From 2006, all major UK banks will start sharing 'positive' data on their customers, such as details relating to loans and credit availability. Until now, only ‘negative’ data has been shared, such as that pertaining to arrears and bankruptcies. What is the likely impact of this new policy on the banking market? Will it help to reduce over-indebtedness? And what happens in other European countries?

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Where has the innovation gone? R&D in UK utility regulation

If current trends continue, the UK economy may suffer as the effects of reduced R&D effort in key infrastructure sectors feed into lower productivity growth throughout the economy. Liberalisation, the design of the regulatory regime, and changes in utility financing may all help to explain the trend for falling R&D intensity across most utility sectors. This article examines several options for regulatory reform to address these challenges

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Margin for error? security of supply in electricity

Electricity supply security relies on sufficient and timely investment in generation and network infrastructure. Market liberalisation is placing the responsibility for ensuring security firmly on the private sector, but how can we be sure that markets are investing appropriately? A benchmark is needed against which to monitor market performance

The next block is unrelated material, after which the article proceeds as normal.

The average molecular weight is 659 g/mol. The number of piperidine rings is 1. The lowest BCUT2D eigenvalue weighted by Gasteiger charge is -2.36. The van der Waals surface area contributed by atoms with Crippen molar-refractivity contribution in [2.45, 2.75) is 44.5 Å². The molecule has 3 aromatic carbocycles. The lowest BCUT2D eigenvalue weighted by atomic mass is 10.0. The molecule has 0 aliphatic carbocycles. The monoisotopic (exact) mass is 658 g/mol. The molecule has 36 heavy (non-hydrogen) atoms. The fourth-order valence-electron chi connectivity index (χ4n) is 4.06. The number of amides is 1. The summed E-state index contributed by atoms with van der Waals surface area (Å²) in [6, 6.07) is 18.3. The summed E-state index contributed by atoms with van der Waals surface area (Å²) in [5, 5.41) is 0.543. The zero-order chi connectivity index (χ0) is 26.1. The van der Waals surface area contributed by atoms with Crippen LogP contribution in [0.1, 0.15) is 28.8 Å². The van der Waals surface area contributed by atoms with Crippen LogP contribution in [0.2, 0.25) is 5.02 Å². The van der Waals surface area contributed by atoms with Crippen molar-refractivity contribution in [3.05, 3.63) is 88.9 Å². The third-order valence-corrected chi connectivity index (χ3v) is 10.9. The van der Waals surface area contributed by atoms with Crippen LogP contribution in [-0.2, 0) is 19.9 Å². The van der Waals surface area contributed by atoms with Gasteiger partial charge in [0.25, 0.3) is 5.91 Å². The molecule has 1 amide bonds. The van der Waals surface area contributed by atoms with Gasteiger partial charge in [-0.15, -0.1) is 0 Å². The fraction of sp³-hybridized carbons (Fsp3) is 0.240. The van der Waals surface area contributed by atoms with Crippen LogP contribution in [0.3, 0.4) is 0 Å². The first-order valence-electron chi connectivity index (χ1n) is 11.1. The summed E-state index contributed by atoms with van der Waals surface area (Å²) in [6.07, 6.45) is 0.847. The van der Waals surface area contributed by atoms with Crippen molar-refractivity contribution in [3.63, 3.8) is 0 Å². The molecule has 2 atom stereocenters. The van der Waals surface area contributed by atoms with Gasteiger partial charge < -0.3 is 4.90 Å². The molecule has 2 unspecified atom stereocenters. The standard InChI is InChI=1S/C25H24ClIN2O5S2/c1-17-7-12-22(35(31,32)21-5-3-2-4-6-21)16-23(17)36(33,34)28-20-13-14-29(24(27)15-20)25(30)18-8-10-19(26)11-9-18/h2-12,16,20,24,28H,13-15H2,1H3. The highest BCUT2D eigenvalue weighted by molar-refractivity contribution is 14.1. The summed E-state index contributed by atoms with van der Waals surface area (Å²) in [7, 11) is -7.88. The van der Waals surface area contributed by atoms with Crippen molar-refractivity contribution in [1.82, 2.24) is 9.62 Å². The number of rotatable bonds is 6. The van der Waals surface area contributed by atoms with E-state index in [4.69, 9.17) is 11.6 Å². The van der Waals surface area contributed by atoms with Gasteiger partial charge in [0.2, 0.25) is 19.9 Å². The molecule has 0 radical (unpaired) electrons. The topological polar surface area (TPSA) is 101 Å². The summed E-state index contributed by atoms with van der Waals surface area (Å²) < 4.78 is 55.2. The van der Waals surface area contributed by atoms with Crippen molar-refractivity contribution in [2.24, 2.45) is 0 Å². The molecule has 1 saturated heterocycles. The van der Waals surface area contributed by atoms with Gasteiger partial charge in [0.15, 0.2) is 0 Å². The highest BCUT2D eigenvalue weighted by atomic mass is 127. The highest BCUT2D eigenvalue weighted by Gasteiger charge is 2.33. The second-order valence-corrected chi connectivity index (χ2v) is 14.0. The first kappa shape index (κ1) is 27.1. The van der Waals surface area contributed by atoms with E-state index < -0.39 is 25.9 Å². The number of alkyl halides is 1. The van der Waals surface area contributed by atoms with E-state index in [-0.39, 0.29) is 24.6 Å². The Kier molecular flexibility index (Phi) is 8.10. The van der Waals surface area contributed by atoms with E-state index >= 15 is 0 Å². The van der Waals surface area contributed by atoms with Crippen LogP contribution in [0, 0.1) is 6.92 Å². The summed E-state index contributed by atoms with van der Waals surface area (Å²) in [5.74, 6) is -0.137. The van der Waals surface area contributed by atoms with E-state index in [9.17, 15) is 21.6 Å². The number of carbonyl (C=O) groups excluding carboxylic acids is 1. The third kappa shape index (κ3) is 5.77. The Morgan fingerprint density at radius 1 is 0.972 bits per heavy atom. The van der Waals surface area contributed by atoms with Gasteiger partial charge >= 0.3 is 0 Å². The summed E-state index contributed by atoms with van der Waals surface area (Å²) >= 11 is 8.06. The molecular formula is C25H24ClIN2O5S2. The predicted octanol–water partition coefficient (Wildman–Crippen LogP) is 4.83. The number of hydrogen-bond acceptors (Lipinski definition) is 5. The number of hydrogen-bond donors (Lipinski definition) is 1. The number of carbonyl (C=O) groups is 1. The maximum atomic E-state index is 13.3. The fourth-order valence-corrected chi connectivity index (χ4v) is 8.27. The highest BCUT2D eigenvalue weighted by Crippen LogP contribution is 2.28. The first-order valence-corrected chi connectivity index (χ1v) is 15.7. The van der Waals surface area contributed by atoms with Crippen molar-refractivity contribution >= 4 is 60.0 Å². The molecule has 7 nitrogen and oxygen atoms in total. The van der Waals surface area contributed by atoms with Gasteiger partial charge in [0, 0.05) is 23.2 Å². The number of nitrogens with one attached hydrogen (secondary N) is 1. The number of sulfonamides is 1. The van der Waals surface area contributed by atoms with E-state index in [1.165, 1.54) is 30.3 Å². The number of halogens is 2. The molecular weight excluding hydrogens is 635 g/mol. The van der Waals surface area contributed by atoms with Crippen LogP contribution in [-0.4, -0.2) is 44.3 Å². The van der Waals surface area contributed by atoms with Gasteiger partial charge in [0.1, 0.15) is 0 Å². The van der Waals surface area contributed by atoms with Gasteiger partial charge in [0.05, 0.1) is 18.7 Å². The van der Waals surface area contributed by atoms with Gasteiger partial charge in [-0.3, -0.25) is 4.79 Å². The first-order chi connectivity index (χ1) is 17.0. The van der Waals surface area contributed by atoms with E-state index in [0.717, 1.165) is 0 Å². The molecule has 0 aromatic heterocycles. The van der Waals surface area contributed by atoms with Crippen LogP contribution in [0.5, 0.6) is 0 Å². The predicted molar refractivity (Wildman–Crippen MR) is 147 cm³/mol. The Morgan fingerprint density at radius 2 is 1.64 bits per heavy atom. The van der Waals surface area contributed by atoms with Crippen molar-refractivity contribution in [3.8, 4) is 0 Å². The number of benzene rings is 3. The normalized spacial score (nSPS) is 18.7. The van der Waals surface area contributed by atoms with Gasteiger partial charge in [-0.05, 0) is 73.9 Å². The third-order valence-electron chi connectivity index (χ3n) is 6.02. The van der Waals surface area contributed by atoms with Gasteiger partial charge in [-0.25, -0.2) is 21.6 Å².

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Public information, private profit: how should government agencies compete?

Public sector agencies are the largest producers of information in Europe. This information has been recognised as an under-exploited asset, worth around €68 billion per year. The European model is to charge companies for public sector information, whereas US government agencies typically distribute data for free. From a public policy perspective, what are the effects on competition and efficiency of trying to recover the costs of public information from the private sector?

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Competition as a public policy tool: what is the evidence?